Some of the most promising areas in New Mexico for geothermal power are in the Santa Fe National Forest near the Valles Caldera National Preserve.

The Forest Service has launched a yearslong process to determine where companies can explore and potentially build utility-scale geothermal power plants in the Jemez Mountains. The plants generate electricity by recirculating water heated by the earth’s core to turn turbines. The Santa Fe National Forest and the Bureau of Land Management, which oversee geothermal leases on all federal lands, are hosting a public meeting at 5 p.m. Tuesday to discuss the geothermal leases.

Geothermal exploration will be excluded from some parts of the Jemez Mountains to protect endangered wildlife, hot springs and other protected resources. No geothermal exploration or development will be allowed, for example, in the popular 28,850-acre Jemez National Recreation Area, said forest geologist Larry Gore.

“The recreation area is not going to be touched,” Gore said. “We’ve tried to explain that, but people are still worried we’re about to sell whole Jemez to the highest bidder.”

One company, Ormat Nevada of Reno, Nev., filed notice with the BLM expressing interest in leasing 46,000 acres on the north and northwest side of the Valles Caldera for geothermal energy exploration and development. The land is part of 195,000 acres within the Santa Fe National Forest that has “significant geothermal potential,” according to the U.S. Geological Survey.

Ormat is a one-stop shop geothermal company that develops, builds, operates and owns geothermal power plants around the world. But if the Forest Service eventually approves of leasing some of the land near the Valles Caldera for geothermal development, Omart might not be interested in the leases.

The Bureau of Land Management is in charge of the geothermal leases, but the Santa Fe National Forest has to determine what areas can be leased. The Santa Fe National Forest has to first prepare an environmental assessment about the potential impacts of leasing the land for geothermal development. The EIS will include public comments received by the Forest Service through June 12.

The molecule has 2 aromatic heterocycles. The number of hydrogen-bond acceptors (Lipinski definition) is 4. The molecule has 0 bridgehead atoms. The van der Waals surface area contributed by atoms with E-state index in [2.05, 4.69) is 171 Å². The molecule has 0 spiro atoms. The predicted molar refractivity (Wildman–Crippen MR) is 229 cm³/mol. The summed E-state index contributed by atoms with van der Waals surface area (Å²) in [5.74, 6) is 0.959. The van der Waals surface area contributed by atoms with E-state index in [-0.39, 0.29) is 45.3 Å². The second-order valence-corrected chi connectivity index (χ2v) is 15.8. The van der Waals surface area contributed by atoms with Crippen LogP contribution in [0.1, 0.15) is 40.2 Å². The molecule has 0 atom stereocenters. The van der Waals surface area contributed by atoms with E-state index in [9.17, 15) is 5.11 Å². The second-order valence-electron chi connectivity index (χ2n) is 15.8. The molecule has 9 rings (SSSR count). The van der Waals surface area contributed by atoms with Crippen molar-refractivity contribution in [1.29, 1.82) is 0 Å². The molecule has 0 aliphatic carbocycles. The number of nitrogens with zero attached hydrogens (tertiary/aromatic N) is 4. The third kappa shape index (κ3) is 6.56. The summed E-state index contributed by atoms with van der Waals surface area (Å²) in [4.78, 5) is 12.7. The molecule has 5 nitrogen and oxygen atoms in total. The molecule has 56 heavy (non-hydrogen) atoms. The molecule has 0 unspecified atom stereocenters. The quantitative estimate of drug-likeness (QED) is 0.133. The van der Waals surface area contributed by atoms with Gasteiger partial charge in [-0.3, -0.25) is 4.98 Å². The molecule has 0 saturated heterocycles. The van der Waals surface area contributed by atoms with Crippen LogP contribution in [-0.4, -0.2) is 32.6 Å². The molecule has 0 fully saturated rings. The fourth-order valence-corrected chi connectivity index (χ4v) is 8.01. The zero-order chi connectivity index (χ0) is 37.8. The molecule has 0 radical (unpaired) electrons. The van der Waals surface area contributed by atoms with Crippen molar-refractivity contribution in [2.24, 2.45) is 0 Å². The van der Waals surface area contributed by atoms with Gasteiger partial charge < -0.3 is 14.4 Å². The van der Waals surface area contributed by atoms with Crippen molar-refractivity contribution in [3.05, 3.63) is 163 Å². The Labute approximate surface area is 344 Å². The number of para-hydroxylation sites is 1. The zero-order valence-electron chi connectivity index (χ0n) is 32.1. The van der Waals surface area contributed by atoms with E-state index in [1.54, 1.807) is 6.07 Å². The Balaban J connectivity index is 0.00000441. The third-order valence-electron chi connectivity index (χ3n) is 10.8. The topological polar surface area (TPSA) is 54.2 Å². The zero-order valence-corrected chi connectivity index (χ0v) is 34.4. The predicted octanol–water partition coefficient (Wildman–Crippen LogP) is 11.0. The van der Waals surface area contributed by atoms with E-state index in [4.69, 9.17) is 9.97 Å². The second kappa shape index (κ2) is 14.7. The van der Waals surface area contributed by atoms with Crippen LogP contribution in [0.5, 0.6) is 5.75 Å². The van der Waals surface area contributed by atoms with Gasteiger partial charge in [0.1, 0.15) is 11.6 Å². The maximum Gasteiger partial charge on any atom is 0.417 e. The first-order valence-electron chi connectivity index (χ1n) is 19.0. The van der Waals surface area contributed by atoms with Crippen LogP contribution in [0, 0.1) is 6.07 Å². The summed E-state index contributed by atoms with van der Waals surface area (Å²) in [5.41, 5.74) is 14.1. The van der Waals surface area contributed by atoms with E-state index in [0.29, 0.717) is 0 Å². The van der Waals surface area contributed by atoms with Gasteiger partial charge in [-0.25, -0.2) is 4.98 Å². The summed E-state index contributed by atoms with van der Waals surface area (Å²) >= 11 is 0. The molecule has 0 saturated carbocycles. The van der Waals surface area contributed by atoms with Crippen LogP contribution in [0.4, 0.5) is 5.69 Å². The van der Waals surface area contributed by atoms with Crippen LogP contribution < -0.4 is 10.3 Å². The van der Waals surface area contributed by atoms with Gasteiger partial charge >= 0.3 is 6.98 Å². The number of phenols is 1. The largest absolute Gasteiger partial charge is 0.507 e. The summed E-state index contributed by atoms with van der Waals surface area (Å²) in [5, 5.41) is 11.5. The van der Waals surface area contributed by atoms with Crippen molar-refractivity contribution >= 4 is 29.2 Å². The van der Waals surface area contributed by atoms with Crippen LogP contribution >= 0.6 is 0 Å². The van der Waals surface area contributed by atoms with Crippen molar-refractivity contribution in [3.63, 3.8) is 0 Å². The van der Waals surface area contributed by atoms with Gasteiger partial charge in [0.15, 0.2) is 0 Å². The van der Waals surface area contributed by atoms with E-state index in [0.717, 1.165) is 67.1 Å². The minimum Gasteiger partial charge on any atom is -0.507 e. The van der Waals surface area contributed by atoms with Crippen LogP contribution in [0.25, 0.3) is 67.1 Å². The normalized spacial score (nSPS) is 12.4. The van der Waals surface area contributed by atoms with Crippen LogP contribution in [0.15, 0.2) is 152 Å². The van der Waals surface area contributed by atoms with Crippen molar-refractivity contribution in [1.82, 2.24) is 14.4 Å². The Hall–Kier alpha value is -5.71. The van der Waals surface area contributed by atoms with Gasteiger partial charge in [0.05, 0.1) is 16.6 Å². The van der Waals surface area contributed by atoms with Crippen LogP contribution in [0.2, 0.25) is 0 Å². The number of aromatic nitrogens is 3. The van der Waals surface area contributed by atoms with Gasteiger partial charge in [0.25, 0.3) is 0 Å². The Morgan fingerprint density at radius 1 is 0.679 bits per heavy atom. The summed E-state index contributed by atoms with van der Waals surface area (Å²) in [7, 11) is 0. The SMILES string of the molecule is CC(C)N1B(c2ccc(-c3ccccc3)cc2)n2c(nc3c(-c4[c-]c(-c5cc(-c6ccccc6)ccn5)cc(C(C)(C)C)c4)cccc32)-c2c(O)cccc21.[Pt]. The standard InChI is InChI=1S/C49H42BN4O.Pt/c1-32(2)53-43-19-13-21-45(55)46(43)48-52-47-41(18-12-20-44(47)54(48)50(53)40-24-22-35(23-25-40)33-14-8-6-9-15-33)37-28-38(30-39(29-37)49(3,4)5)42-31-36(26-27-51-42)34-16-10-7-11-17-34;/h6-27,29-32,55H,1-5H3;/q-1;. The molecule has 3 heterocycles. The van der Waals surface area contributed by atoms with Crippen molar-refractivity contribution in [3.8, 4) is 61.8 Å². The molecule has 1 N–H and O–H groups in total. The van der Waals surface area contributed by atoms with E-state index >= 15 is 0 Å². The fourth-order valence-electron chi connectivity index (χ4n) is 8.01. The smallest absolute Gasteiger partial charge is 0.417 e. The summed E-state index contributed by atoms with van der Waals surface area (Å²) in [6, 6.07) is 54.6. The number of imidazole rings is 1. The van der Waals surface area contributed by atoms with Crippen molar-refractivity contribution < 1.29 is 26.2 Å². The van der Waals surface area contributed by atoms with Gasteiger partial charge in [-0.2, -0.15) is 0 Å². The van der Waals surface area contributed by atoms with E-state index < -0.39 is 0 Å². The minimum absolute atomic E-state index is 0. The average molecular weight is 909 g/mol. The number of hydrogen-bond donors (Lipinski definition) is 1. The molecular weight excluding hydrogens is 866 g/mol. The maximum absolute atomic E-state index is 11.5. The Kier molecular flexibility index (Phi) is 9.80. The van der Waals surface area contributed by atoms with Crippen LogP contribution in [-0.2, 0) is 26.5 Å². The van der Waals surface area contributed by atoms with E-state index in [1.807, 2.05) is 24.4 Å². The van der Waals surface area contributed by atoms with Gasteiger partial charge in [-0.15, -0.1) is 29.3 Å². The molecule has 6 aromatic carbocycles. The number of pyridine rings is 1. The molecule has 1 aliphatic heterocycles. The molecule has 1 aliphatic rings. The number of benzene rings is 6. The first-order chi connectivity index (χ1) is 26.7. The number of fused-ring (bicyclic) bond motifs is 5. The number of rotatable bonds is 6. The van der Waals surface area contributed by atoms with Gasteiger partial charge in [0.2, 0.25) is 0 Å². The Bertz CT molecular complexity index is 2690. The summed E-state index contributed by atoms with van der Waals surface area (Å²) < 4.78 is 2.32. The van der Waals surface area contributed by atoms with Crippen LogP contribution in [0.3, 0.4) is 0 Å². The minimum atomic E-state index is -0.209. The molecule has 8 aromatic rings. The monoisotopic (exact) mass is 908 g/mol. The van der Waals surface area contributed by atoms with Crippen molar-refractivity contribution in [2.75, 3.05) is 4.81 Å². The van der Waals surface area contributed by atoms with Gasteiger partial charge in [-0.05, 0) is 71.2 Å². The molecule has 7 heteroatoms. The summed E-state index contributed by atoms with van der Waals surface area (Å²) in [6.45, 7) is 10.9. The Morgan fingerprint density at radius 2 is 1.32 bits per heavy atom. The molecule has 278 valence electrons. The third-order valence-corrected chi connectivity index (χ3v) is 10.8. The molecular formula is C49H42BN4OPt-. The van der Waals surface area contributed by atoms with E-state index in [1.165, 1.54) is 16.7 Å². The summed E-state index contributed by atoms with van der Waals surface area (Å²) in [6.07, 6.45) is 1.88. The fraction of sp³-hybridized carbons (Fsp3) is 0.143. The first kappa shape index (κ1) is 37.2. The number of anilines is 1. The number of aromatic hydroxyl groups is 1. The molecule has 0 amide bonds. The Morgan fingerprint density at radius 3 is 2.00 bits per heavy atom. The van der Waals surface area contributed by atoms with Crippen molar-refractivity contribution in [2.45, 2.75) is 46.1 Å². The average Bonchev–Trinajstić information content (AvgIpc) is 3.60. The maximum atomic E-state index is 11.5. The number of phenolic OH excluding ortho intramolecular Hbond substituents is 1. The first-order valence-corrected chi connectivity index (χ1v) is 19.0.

The agency plans to complete the geothermal environmental review by November 2016. It will take several more months after that to review the leasing plans to make sure nothing was missed, Gore said.

If the Forest Service approves the leasing plans, BLM will hold a competitive bid, officials said. Companies that win the leases will have to go back to the Forest Service to have individual geothermal projects approved.

“It’s a long process and it’s all driven by economics,” Gore said.

New Mexico has vast potential, as do many Western states, for generating mass amounts of clean, renewable energy from geothermal projects. Large tracts of land were leased by companies in the 1970s and early 1980s for geothermal development, but few projects emerged, according to research by James C. Witcher of New Mexico State University. So far, greenhouses, tilapia farms and hot springs bathers have made the most use of the state’s geothermal resources.

Sheila Mallory, BLM’s deputy state director for mineral development in New Mexico, said geothermal is a great renewable source. “Typically, a power plant lasts 50 years,” she said.

Dry geothermal plants, like the ones proposed for the Jemez Mountains, inject water into a well that is heated from rocks deep underground. The hot water is collected and used to turn a turbine before being re-injected. It is a closed loop system, where the same water is heated repeatedly,” Gore said.

Geothermal plants produce electricity all the time. They have to be placed near a transmission grid to make use of the electricity.

Still, geothermal projects have met resistance. A decade ago several tribes and environmental groups opposed a geothermal power plant California’s Modoc National Forest near a lake they considered sacred. Protesters lobbied in 2013 against expanded geothermal in Hawaii. Protesters in Japan, Italy and Kenya have also protested against recent geothermal projects in their countries.

Nevada, California, Oregon and Utah remain the most “business-friendly environments” for geothermal power in the United States, according to a 2014 report from the Geothermal Energy Association.

In 2013, the 4 megawatt Dale Burgett Geothermal Plant became New Mexico’s first utility-scale geothermal plant. The plant’s second phase, the 6 megawatt Lightning Dock, is underway. Public Service Company of New Mexico is buying the Burgett energy.

Public comments on geothermal leasing in the Jemez Mountains can be faxed, emailed or mailed to the Santa Fe National Forest. Written comments may be sent via email to; via fax to 505-438-5390, or via postal service to: Geothermal EIS Project, Santa Fe National Forest, 11 Forest Lane, Santa Fe, N.M. 87508.

If you go

What: Geothermal leasing in the Jemez Mountains

When: 5 p.m., Tuesday, June 2

Where: Santa Fe National Forest office, 11 Forest Lane. Off of N.M. 14, south of Santa Fe.